“O ye who believe! let not one people deride another people, haply they may be better than they; nor let one group of women deride other women, haply they may be better than they. And do not defame your people or call one another by nicknames. It is an evil thing to be called by bad name after having believed; and those who repent not, such are wrongdoers.” (48:12)

    While other religions also teach equality and love for humanity, Islam is unique in that it requires physical expression of brotherhood. In the daily salaat or prayer, Muslims must stand shoulder to shoulder, indifferent to the status or color of the person next to them. There is no greater physical example of equality than the Hajj (pilgrimage to Mecca) when all Muslims wear the same dress and circuit the Kaabah (House of Allah) in unison.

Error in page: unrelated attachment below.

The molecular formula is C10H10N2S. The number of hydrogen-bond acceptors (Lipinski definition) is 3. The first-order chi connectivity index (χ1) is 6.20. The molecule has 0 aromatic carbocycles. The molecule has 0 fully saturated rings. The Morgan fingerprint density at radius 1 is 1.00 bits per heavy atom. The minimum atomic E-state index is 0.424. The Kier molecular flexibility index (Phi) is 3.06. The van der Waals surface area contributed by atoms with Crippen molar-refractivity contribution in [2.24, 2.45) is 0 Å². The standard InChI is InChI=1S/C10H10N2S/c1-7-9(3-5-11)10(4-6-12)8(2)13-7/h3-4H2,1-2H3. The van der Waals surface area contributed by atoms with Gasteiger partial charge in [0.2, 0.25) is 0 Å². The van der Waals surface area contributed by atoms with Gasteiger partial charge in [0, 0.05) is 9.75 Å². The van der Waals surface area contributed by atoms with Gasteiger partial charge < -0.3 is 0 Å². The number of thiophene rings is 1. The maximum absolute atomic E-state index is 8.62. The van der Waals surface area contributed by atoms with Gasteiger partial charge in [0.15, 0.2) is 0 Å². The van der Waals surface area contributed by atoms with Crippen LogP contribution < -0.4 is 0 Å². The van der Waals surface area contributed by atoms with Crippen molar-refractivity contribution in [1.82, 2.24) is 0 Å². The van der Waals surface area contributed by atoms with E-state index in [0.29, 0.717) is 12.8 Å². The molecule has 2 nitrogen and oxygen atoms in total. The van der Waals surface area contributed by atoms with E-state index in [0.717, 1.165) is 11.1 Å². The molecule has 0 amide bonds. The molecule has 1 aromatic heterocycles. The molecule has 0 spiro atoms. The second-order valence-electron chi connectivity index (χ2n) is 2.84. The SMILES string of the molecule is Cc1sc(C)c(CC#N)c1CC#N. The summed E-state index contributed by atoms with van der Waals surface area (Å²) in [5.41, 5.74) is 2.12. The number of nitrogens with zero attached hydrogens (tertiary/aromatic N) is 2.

In daily life, Muslims should show openness and affection to each other by greeting each other with the salutation of “peace be with you,” and by following the example of the Holy Prophet (peace and blessings of Allah be on him). Among his hadith are:

    “If you shake hands with one another rancor will depart, and if you make presents to one another and love one another, malice will depart.”

    And

    “You should provide food and greet both those you know and those you do not know.”

    If you are a new convert to the Ahmadiyya Movement in Islam, or have come into contact with it, you have probably already experienced the international character of the Movement. This is most strikingly seen at the Annual Gatherings (Jalsas), and also in local communities. Through Ahmadiyyat, Islam has spread to 148 countries of the world. Many Ahmadis in the United States have had the chance to meet their brothers and sisters from Africa, Indonesia, Pakistan, India, Germany and elsewhere. In addition there are numerous interracial and international marriages within the Ahmadiyya Movement. This atmosphere of cultural diversity bears testimony to the doctrine of equality in Islam as well as to the truth of Ahmadiyyat as the renaissance of Islam.